“Sometimes it’s better not to ask,” a character solemnly replies when questioned about what happens at the end of “Fragile.” Likewise, it’s perhaps better not to ask how this badly written, poorly acted, and drearily predictable shocker secured an out-of-competition slot at Venice. Spanish-produced pic, starring Calista Flockhart as a nurse in a haunted kids’ hospital in Blighty, reps the second English-language outing for helmer Jaume Balaguero after similarly generic chiller “Darkness.” Sporting bellicose sound design, “Fragile” delivers just enough off-the-shelf scares to satisfy horror fans, and perhaps match or break the roughly $25 million worldwide cume of “Darkness.”
Set on the U.K.’s Isle of Wight, story opens in aging hospital for children, Mercy Falls, whose imminent closure is delayed by the lack of beds at neighboring hospitals due to a recent train crash. When graveyard-shift nurse Susan (Susie Trayling) gets freaked out by one too many bumps in the night and quits, wan American Amy (Flockhart) is hired as her replacement.
Pill-popping Amy is haunted by memories of a patient’s death. Soon, she’s haunted by a more literal ghost who the sick kids on the ward call Charlotte, or “the mechanical girl” (due to her medical-brace attire), and who lives on the hospital’s unoccupied second floor.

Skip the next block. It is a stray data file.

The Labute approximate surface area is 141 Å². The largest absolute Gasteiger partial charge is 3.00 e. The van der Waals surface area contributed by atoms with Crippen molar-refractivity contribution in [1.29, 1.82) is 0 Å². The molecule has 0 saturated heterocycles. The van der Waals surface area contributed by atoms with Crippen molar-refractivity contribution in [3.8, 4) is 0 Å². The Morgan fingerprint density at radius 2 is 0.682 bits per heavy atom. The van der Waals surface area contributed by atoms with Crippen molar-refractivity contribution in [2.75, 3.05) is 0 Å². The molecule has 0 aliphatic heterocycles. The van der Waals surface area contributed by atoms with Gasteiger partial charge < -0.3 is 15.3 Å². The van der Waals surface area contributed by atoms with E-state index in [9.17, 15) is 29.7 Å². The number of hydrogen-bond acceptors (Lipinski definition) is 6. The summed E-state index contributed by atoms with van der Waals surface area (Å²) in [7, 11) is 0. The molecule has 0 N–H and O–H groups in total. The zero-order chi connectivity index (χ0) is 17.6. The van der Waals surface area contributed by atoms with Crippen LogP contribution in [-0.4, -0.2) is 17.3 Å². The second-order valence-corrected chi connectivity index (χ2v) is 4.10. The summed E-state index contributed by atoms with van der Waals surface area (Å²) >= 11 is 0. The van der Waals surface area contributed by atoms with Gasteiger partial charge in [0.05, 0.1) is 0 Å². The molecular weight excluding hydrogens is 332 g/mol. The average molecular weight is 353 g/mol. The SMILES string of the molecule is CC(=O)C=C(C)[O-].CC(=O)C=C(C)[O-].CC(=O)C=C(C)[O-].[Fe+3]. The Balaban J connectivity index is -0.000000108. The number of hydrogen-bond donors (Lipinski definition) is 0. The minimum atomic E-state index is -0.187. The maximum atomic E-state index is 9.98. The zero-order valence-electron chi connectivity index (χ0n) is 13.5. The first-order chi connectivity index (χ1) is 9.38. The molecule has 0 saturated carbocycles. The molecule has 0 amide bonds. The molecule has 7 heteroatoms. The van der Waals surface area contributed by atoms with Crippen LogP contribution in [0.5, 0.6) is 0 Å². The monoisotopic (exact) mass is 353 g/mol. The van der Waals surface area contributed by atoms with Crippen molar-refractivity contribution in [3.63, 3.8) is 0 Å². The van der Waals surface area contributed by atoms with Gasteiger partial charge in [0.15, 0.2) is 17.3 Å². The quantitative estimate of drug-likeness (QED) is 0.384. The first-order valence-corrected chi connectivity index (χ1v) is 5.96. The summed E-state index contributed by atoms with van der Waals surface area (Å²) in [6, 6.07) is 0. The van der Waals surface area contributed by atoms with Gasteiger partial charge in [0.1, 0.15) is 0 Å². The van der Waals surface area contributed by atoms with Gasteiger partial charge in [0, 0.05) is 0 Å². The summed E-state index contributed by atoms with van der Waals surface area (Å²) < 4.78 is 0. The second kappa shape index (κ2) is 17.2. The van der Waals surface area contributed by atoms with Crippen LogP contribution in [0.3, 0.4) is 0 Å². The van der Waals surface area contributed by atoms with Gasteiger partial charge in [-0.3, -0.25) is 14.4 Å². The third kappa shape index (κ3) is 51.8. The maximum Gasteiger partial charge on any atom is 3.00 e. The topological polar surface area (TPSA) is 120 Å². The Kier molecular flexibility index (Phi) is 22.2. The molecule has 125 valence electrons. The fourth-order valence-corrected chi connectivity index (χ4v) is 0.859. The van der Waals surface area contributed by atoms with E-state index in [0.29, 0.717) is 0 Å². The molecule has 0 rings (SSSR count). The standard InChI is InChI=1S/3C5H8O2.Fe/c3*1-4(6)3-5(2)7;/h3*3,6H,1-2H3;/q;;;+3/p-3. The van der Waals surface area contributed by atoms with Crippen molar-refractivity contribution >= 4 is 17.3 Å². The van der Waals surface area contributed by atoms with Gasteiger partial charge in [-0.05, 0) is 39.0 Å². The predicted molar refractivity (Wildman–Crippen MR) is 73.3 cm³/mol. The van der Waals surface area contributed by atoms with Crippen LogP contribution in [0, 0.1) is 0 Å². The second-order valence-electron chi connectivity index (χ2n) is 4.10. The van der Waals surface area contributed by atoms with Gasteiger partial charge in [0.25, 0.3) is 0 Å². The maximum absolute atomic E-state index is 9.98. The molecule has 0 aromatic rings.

Amy befriends plucky cystic fibrosis-sufferer Maggie (Yasmin Murphy), who stands out from the indistinguishable rabble of rugrat patients with hardly any lines.
It eventually transpires that only those about to die can see Charlotte, which spells trouble for both Amy and Maggie. Apparently, Charlotte doesn’t want the kids to leave, and supernaturally breaks bones and worse to keep them there.
Boilerplate midsection sees Amy trying to convince her colleagues — nightshift doc Robert (Richard Roxburgh), dayshift nurse Helen (Elena Anaya), factotum Roy (Colin McFarlane), and hospital administrator Mrs. Folder (Gemma Jones) — that something’s amiss. Scaremongering devices include kids’ letter blocks that spell by themselves.
Apart from using the cinematic equivalent of shouting “boo!” a lot, helmer Balaguero, who co-wrote the script with Jordi Galceran, demonstrates a lack of imagination about how to generate fear. For genre fans, scares will be nothing new, while there’s nothing here to match the psychological depth or physical scares of previous Filmax chiller “The Machinist.”
Flockhart’s perf is monotonous and shrill. More impact is made by supporting players, such as sexy Spaniard Anaya and the forceful young Murphy.
Craft contributions are solid, although lenser Xavi Gimenez, whose desaturated work on “The Machinist” was just right, takes his under-lighting aesthetic to irritating extremes here, making it almost impossible to make out vital clues in one murky scene.